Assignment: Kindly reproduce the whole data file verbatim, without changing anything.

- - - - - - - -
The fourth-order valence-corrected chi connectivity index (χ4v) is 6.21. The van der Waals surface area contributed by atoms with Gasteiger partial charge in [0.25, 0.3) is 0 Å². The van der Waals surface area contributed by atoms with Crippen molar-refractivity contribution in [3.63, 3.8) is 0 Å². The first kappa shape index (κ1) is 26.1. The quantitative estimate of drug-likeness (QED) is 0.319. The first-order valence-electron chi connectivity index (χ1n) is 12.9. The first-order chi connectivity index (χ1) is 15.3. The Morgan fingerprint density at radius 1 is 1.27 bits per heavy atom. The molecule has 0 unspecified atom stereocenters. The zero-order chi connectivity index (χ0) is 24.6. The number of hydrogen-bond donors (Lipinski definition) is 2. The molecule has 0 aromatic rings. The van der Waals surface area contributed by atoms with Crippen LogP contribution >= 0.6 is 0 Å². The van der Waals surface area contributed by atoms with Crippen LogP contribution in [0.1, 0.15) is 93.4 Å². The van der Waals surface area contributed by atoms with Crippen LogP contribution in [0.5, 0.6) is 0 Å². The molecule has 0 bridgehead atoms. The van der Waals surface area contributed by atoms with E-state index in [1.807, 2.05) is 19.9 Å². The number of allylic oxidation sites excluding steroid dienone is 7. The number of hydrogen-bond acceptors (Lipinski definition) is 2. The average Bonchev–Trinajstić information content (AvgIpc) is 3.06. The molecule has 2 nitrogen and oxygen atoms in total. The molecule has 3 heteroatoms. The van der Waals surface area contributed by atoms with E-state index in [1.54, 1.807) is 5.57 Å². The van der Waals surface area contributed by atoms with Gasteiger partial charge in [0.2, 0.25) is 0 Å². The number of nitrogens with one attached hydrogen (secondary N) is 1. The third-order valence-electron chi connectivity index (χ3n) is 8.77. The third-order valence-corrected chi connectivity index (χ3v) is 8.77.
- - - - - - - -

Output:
The fourth-order valence-corrected chi connectivity index (χ4v) is 6.21. The van der Waals surface area contributed by atoms with Gasteiger partial charge in [0.25, 0.3) is 0 Å². The van der Waals surface area contributed by atoms with Crippen molar-refractivity contribution in [3.63, 3.8) is 0 Å². The first kappa shape index (κ1) is 26.1. The quantitative estimate of drug-likeness (QED) is 0.319. The first-order valence-electron chi connectivity index (χ1n) is 12.9. The first-order chi connectivity index (χ1) is 15.3. The Morgan fingerprint density at radius 1 is 1.27 bits per heavy atom. The molecule has 0 unspecified atom stereocenters. The zero-order chi connectivity index (χ0) is 24.6. The number of hydrogen-bond donors (Lipinski definition) is 2. The molecule has 0 aromatic rings. The van der Waals surface area contributed by atoms with Crippen LogP contribution >= 0.6 is 0 Å². The van der Waals surface area contributed by atoms with Crippen LogP contribution in [0.1, 0.15) is 93.4 Å². The van der Waals surface area contributed by atoms with Crippen LogP contribution in [0.5, 0.6) is 0 Å². The molecule has 0 bridgehead atoms. The van der Waals surface area contributed by atoms with E-state index in [1.807, 2.05) is 19.9 Å². The number of allylic oxidation sites excluding steroid dienone is 7. The number of hydrogen-bond acceptors (Lipinski definition) is 2. The average Bonchev–Trinajstić information content (AvgIpc) is 3.06. The molecule has 2 nitrogen and oxygen atoms in total. The molecule has 3 heteroatoms. The van der Waals surface area contributed by atoms with E-state index in [1.54, 1.807) is 5.57 Å². The van der Waals surface area contributed by atoms with Gasteiger partial charge in [0.2, 0.25) is 0 Å². The number of nitrogens with one attached hydrogen (secondary N) is 1. The third-order valence-electron chi connectivity index (χ3n) is 8.77. The third-order valence-corrected chi connectivity index (χ3v) is 8.77.